Jan 4, 2018

Future of Jobs, #FutureOfWork in the age of #ArtificialIntelligence, Gig-economy - The #India perspective

“It is difficult to make predictions, especially about the future” – goes a Danish quote. One routinely sees the fallacy of predictions even by experts. That’s because we overestimate the quantum of change in the short term, but under-estimate it in the long term.

Another reason why predictions fail is that the human brain is more comfortable thinking linearly, however changes happen in complex systems, where a small incremental difference can impact a disproportionate impact in another are – or what is known as “the butterfly effect”
So at the risk of sounding like an idiot when someone revisits these words (as I am quite sure I would be) here are my thoughts about the short and long term future of jobs and work.
However if we observe from an India perspective here is the current state of affairs:
Technical and Professional education is at a standstill. More and more engineering colleges and management schools are shutting down due to over-supply of seats, lack of proper selection process and job-ready candidates, and a shortage of teaching staff. Outside the elite institutions people are getting jobs that they would have got even if they were plain graduates.

Traditional big industries from manufacturing to IT to banking to telecom are introducing automation and Artificial Intelligence to take away jobs that would traditionally be done by humans and is prone to human error. RPA (Robotics Process Automation) is taking over tasks across industries.

While re-skilling is imperative, incumbent industries that are trying to compete with disruptors are under tremendous pressure to cut costs and hence are unable to take on the costs of reskilling.

It is also accepted as a given at today’s generation that is coming into the workforce will need to reskill of radically different skills about 10-15 times in their lifetime. So careers are going to be “emergent” rather than planned and more like a patchwork quilt than a traditional ladder. New skills are evolving all the time. And an openness to experiment and learn would be imperative for any employee.

Everyone talks about the rise of the gig-economy and the freelance workforce, that is enabling a lot of talent that traditionally drops out of or is ignored by the organized workplaces, like people with disability, LGBTQ people. The rise of niche online/app-based marketplaces is empowering for these people. However, the ones making the money are doing it without the safety net of traditional employment like health insurance or retiral benefits. In addition since this economy is ruled by algorithms and attention so the “power-law” applies – some freelancers who are recognized as brands or get rated higher get disproportionately higher work and compensation. Think of the movie industry analogy (which is essentially a gig economy) where the stars get paid the most than others.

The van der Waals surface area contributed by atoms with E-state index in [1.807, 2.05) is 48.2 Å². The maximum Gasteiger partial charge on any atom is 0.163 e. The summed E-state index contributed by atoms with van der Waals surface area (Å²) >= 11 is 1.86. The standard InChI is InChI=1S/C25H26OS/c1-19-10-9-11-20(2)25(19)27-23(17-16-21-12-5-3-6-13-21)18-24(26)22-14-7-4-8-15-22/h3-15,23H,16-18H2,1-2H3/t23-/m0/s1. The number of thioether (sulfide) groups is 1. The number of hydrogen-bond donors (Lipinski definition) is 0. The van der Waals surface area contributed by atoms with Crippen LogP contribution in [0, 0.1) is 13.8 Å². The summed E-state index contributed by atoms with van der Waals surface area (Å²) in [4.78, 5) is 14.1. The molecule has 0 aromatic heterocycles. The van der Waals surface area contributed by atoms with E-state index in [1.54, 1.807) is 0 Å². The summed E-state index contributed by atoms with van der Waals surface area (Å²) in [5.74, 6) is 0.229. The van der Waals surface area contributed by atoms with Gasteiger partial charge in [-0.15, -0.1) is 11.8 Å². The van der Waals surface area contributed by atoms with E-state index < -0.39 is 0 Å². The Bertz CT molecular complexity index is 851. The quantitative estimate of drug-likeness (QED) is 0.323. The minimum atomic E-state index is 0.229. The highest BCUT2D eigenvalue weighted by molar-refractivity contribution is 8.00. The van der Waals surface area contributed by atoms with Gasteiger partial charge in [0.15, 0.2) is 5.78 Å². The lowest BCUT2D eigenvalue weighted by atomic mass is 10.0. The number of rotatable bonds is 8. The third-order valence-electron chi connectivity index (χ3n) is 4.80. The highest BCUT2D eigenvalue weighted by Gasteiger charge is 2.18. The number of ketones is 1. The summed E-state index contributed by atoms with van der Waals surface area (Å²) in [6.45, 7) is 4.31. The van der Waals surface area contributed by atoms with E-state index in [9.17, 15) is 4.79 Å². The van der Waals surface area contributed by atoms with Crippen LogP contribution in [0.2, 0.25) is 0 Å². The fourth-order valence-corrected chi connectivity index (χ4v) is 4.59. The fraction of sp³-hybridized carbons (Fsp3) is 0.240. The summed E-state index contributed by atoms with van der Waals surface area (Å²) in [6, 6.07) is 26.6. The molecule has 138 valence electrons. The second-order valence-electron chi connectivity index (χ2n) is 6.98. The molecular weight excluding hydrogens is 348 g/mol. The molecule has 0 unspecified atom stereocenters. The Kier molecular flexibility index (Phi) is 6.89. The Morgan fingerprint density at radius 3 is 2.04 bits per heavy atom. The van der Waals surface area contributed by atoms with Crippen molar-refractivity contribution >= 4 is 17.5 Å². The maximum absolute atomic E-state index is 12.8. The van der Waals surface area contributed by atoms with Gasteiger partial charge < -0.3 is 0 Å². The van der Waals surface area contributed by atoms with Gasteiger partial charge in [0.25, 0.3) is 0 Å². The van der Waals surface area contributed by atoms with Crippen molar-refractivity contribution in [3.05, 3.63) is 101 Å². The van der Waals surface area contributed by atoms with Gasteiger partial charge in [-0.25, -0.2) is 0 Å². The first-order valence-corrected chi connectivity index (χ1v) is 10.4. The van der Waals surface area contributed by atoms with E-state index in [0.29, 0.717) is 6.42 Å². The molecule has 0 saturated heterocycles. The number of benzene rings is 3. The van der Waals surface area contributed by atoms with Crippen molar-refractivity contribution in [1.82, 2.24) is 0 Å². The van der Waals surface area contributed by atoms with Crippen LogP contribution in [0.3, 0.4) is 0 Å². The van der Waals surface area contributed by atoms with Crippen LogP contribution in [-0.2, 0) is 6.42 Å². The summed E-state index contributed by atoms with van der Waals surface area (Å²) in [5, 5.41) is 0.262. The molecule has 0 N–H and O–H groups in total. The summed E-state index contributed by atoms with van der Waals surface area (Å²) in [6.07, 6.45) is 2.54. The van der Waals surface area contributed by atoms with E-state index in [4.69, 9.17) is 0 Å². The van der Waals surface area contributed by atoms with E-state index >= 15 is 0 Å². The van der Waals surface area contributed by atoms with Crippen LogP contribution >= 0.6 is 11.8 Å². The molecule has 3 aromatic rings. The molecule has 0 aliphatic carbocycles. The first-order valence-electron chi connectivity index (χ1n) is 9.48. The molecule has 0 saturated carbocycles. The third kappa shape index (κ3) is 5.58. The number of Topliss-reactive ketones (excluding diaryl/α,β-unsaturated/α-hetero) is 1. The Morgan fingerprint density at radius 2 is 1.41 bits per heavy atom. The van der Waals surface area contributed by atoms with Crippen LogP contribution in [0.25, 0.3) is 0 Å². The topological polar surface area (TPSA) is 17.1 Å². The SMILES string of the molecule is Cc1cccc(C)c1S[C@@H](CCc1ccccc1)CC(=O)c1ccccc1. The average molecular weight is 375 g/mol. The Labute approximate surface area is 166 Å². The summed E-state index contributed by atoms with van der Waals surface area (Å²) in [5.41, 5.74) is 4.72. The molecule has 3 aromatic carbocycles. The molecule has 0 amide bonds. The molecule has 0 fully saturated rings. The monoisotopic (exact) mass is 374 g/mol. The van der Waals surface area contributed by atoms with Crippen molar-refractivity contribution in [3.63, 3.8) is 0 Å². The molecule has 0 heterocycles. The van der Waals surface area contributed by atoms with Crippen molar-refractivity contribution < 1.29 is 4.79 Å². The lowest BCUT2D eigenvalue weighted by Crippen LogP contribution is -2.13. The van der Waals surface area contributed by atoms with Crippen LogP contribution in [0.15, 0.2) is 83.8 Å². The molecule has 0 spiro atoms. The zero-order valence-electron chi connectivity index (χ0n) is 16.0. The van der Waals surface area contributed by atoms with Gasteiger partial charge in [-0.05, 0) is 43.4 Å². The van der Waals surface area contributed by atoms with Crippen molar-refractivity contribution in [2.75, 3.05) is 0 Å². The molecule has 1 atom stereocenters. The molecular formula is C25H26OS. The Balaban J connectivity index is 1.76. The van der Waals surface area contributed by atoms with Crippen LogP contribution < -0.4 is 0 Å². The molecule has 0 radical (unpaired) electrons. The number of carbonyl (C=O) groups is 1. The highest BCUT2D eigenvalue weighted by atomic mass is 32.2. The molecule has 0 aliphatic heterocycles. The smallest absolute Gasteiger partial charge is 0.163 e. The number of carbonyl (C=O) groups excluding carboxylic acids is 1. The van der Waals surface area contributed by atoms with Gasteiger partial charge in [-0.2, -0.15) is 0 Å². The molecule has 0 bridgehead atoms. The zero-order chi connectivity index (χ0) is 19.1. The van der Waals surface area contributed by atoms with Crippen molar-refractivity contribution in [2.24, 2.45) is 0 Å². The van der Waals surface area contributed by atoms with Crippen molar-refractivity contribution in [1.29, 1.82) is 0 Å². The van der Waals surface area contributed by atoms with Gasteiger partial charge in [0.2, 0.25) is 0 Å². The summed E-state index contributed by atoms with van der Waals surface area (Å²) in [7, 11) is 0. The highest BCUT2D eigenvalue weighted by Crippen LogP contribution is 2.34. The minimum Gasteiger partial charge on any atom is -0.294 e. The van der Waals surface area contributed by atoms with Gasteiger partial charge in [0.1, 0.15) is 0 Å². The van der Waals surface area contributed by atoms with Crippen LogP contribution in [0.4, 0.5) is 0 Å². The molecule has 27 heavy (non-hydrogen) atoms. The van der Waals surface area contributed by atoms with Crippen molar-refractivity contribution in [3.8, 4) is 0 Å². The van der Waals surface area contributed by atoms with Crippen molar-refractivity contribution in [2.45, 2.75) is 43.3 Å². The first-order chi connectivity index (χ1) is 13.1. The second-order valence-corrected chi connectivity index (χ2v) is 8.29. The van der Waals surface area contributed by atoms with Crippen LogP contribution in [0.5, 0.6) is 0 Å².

Put together all these trends, what emerges is a pretty dismal looking scenario for humans looking for work in the organized sector (I’m not counting the 90% of the workforce in the unorganized sector) is the rise of specific types of jobs that would require people to not just be operationally excellent but who can look at what the algorithms/bots can’t spot or do. While driverless cars and trucks are still some way off from Indian roads – automation will also impact the semi-skilled workforce in the building and construction as well as textile industry.

We will see  a lot of people realizing that the onus of developing their professional and vocational skills are up to them. They will sign up for the various free and paid online certification to build skills that are in high demand as they make radically different shifts into unrelated careers. HR departments and organizations would need to give their people flexibility to do that, otherwise they themselves will lose out on talent. This would also impact the kind of talent organizations will hire as the fascination with “pedigreed campuses” will wane and with the rise of micro-certification of specific skills

(This article was written for the January, 2018 issue of People Matters magazine)

After I shared this article on Twitter I recieved two thoughtful responses, one from a Recruiter and one from a HR consultant. Here they are:
First response:
Second response:

Dec 27, 2017

Happy New Year wishes to all of you

As 2017 draws to a close, here's wishing all of you and your loved ones a very Happy New Year.

May 2018 bring you meaningful and purposeful work, continued love of your close ones, and lots of new learnings!

Dec 20, 2017

Chatbots, AI, HR Tech - quoted in this article by @toymango in Economic Times

My friend Tanmoy Goswami was working on an article on chatbots and AI and reached out to me about the earlier wave of HR technology (which we called ESN, Enterprise 2.0 etc)

Tech-enabled engagement platforms have a patchy history. Before bots, there was the office intranet - which flamed. Gautam Ghosh, consultant, talent advisory services, VBeyond Corporation, and former director of talent branding at Flipkart, says intranets didn't work because companies thought buying the tech would be enough. They didn't think through the design ("why employees would use it") and the human intervention needed to nudge people along.
Read the whole article here.

Dec 19, 2017

Interviewed by the students of IIITM Gwalior on HR, #socialmedia and @v_beyond